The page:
As a legal historian I thought I would share something this week from Penn’s collections that demonstrates both the frustrations and excitement of working with legal historical sources. A few weeks ago, the curator of manuscripts brought to my attention an uncataloged volume from the stacks which was known only to be some sort of “legal formulary” (now fully cataloged by Amey Hutchins as UPenn Ms. Codex 1628). Formularies, as their name suggests, are form books used by lawyers or others to record the particular language required for various legal proceedings. A formulary might then include forms for writing out deeds, conveying livestock, issuing a summons, etc. These might be taken from printed books of forms intended to guide lawyers or from manuscript documents used in actual practice and copied for later use . From this description it’s easy to see why formularies don’t receive a lot of attention. They are often absurdly dull tomes full of a mishmash of legalese never meant to be read front to back but dipped into for templates by a practicing lawyer. I’m excited by nearly anything having to do with 18th century law but I have to admit having low expectations when I decided to investigate.
The very first page of the formulary (illustrated right) helped identify its owner and sometime author: Jared Ingersoll, Jr. (1749-1822). Ingersoll was one of the most prominent lawyers in the early American republic as well as a signer of the Constitution and later Attorney General of Pennsylvania. Originally from Connecticut, Ingersoll graduated from Yale and moved to Philadelphia around 1770 where he lived for the rest of his life except for 5 years in London (1773-78). Ms. Codex 1628 includes writing in several different hands but it seems more than likelythat the first 153 pages (all in the same hand) were written by Ingersoll himself as a young lawyer .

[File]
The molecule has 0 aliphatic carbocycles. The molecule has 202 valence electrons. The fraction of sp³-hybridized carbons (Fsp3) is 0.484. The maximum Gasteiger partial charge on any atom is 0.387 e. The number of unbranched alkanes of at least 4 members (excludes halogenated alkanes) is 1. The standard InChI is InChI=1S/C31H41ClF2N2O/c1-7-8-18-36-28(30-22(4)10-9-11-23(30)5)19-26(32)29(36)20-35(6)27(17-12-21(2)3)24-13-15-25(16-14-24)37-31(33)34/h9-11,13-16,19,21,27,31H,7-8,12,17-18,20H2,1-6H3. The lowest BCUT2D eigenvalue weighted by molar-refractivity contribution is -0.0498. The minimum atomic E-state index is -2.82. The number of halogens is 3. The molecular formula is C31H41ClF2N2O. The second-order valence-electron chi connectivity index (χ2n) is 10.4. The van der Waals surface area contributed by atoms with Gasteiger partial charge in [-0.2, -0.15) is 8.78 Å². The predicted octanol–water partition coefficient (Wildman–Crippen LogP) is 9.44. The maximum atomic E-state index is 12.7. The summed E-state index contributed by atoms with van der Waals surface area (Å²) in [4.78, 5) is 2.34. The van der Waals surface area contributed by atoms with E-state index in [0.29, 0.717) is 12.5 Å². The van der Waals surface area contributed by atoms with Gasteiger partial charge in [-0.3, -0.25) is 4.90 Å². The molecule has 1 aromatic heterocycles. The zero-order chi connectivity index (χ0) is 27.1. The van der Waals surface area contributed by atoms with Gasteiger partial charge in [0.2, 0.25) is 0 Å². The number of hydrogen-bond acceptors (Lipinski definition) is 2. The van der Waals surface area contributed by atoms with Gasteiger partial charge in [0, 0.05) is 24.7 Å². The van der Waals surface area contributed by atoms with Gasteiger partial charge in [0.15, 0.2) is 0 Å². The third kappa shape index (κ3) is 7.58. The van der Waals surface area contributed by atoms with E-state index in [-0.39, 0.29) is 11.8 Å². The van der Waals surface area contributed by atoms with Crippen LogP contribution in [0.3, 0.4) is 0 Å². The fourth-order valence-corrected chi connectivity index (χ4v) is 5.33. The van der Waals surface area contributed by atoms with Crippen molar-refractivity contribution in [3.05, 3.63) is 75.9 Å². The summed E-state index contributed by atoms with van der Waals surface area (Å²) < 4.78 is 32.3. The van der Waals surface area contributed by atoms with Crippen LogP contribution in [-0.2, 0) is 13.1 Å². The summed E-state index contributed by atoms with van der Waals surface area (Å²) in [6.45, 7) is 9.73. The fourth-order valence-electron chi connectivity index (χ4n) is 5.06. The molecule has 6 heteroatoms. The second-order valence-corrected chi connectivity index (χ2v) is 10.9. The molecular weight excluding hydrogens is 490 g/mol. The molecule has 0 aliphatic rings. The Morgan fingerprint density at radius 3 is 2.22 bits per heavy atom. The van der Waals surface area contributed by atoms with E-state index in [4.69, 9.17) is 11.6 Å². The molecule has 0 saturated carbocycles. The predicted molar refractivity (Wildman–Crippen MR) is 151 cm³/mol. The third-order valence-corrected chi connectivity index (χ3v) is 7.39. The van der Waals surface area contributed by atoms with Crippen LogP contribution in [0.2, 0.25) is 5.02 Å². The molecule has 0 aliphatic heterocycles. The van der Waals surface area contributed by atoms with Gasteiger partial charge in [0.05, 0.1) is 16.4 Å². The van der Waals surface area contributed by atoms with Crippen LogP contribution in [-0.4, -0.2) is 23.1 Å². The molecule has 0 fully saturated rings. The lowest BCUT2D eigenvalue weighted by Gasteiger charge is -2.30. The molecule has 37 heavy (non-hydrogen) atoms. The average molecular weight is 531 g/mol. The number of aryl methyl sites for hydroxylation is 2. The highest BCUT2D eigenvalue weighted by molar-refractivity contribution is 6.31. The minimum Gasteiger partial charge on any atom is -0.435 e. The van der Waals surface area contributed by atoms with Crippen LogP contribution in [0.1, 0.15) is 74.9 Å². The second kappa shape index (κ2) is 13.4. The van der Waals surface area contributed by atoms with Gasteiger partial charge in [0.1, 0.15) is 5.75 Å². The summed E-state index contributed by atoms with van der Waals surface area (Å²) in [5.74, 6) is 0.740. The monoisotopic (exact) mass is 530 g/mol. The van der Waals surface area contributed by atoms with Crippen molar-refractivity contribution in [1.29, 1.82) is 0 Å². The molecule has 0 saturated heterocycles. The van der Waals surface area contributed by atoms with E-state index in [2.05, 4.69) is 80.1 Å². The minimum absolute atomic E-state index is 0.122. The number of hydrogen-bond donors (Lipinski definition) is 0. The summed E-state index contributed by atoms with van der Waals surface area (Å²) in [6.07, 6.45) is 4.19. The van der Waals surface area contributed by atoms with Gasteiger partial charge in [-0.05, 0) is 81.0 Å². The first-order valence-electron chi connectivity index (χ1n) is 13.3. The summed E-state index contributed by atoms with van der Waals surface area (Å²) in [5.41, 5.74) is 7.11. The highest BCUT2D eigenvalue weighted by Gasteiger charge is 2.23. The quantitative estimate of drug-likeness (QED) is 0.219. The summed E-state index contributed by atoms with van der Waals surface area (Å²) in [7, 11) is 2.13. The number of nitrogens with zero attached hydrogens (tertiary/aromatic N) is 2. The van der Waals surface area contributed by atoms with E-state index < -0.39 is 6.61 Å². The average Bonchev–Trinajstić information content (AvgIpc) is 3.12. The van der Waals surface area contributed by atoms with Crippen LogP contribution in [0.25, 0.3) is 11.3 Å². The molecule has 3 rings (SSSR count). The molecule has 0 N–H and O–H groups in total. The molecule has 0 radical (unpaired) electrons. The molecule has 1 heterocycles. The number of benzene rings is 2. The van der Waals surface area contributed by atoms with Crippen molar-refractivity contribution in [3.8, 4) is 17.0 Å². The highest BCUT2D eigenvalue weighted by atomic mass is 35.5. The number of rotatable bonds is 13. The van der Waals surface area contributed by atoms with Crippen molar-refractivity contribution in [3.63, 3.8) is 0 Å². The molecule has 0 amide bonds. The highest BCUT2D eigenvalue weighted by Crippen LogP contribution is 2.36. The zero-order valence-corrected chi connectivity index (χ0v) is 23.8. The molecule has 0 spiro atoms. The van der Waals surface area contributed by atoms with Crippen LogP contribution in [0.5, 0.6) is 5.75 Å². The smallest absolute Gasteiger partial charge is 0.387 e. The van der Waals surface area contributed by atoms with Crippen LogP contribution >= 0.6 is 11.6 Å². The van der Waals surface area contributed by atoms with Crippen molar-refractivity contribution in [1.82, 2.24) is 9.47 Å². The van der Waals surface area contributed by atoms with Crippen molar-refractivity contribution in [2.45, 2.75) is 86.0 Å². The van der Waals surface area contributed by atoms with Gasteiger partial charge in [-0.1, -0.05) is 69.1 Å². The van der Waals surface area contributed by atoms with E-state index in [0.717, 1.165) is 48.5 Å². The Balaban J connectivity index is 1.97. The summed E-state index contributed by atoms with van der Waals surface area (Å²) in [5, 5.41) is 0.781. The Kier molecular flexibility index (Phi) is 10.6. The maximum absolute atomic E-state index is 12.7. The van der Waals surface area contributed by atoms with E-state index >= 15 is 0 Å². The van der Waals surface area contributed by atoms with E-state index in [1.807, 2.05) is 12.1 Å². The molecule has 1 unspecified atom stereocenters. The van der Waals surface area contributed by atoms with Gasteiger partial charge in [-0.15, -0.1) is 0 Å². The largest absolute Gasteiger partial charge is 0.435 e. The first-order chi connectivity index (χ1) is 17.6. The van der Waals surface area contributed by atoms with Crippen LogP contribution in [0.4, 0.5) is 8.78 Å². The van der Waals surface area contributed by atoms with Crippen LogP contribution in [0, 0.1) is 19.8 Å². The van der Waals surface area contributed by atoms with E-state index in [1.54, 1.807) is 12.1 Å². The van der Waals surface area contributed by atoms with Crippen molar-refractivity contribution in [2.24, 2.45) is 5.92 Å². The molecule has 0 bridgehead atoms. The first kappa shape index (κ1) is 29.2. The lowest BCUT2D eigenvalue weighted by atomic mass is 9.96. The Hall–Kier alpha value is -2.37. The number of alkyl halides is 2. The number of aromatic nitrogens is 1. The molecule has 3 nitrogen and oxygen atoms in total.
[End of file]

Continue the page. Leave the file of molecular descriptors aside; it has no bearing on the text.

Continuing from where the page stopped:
One doesn’t have to look much further than the opening page (above) to understand what kinds of material ended up in an early American form book. This first page contains a template to be used by the customs officer of Philadelphia for filing a bill to seize enslaved Africans brought to Pennsylvania without customs duties being paid. Note above the highlighted portions where particular names are omitted by Ingersoll for the template (e.g. “a certain ship called the ____”).
The appearance of documents like the one above raises a tricky question about what we can say based on a formulary. Does the presence of this form mean that young Philadelphia lawyers expected to deal with a number of slave-importation cases, or is it more emblematic of a desire to exhaustively document extant legal procedure no matter how common? In addition, while it seems reasonable to assume, given the presence of some specific dates in the form, that it was copied by Ingersoll from an actual bill filed for the seizure of enslaved persons, formularies also contain forms prepared for use but never actually used. The information contained within them then cannot always be taken at face value.
A more telling example of this problem comes on page 103 of the manuscript which contains a form for an “information” (similar to an indictment) for use by the “Negro Court” of Philadelphia. It may or may not record the details of an actual case before this specialized court. It includes placeholders for the names of the six white and property owning ‘jurors’ who were to try the case. The form does include specific language for a plausible crime, the theft of “one worsted pocket book” on the streets of Philadelphia, but includes Ingersoll’s note “here insert the Goods Stolen & their Value.”